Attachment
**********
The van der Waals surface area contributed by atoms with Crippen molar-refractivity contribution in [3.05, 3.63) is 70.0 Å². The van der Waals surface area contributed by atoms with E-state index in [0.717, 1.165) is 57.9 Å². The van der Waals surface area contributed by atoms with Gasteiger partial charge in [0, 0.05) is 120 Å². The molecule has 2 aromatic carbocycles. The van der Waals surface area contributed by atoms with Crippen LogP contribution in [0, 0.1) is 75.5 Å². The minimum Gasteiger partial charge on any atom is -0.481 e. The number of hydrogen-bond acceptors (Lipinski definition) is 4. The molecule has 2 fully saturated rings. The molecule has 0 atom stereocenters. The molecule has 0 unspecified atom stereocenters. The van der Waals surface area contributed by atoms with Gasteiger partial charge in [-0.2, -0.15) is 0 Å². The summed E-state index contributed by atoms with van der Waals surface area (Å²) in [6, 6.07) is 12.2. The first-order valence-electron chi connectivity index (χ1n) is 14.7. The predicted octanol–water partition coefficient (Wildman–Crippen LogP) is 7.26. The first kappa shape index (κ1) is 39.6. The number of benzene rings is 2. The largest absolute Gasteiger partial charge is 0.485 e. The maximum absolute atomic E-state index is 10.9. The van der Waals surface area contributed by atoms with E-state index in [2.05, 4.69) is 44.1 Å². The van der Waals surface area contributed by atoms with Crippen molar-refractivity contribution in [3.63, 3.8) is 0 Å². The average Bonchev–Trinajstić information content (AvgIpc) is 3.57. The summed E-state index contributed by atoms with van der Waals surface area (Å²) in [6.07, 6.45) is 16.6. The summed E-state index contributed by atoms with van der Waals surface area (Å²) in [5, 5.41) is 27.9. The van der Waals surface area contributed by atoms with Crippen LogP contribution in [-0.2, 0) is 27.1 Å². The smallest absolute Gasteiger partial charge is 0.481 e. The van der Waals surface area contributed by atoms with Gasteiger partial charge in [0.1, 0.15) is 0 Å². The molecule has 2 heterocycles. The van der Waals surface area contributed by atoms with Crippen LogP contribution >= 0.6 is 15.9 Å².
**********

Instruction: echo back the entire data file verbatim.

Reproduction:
The van der Waals surface area contributed by atoms with Crippen molar-refractivity contribution in [3.05, 3.63) is 70.0 Å². The van der Waals surface area contributed by atoms with E-state index in [0.717, 1.165) is 57.9 Å². The van der Waals surface area contributed by atoms with Gasteiger partial charge in [0, 0.05) is 120 Å². The molecule has 2 aromatic carbocycles. The van der Waals surface area contributed by atoms with Crippen LogP contribution in [0, 0.1) is 75.5 Å². The minimum Gasteiger partial charge on any atom is -0.481 e. The number of hydrogen-bond acceptors (Lipinski definition) is 4. The molecule has 2 fully saturated rings. The molecule has 0 atom stereocenters. The molecule has 0 unspecified atom stereocenters. The van der Waals surface area contributed by atoms with Gasteiger partial charge in [-0.2, -0.15) is 0 Å². The summed E-state index contributed by atoms with van der Waals surface area (Å²) in [6, 6.07) is 12.2. The first-order valence-electron chi connectivity index (χ1n) is 14.7. The predicted octanol–water partition coefficient (Wildman–Crippen LogP) is 7.26. The first kappa shape index (κ1) is 39.6. The number of benzene rings is 2. The largest absolute Gasteiger partial charge is 0.485 e. The maximum absolute atomic E-state index is 10.9. The van der Waals surface area contributed by atoms with E-state index in [2.05, 4.69) is 44.1 Å². The van der Waals surface area contributed by atoms with Crippen molar-refractivity contribution in [3.63, 3.8) is 0 Å². The average Bonchev–Trinajstić information content (AvgIpc) is 3.57. The summed E-state index contributed by atoms with van der Waals surface area (Å²) in [6.07, 6.45) is 16.6. The summed E-state index contributed by atoms with van der Waals surface area (Å²) in [5, 5.41) is 27.9. The van der Waals surface area contributed by atoms with Crippen LogP contribution in [-0.2, 0) is 27.1 Å². The smallest absolute Gasteiger partial charge is 0.481 e. The van der Waals surface area contributed by atoms with Gasteiger partial charge in [0.1, 0.15) is 0 Å². The molecule has 2 heterocycles. The van der Waals surface area contributed by atoms with Crippen LogP contribution >= 0.6 is 15.9 Å².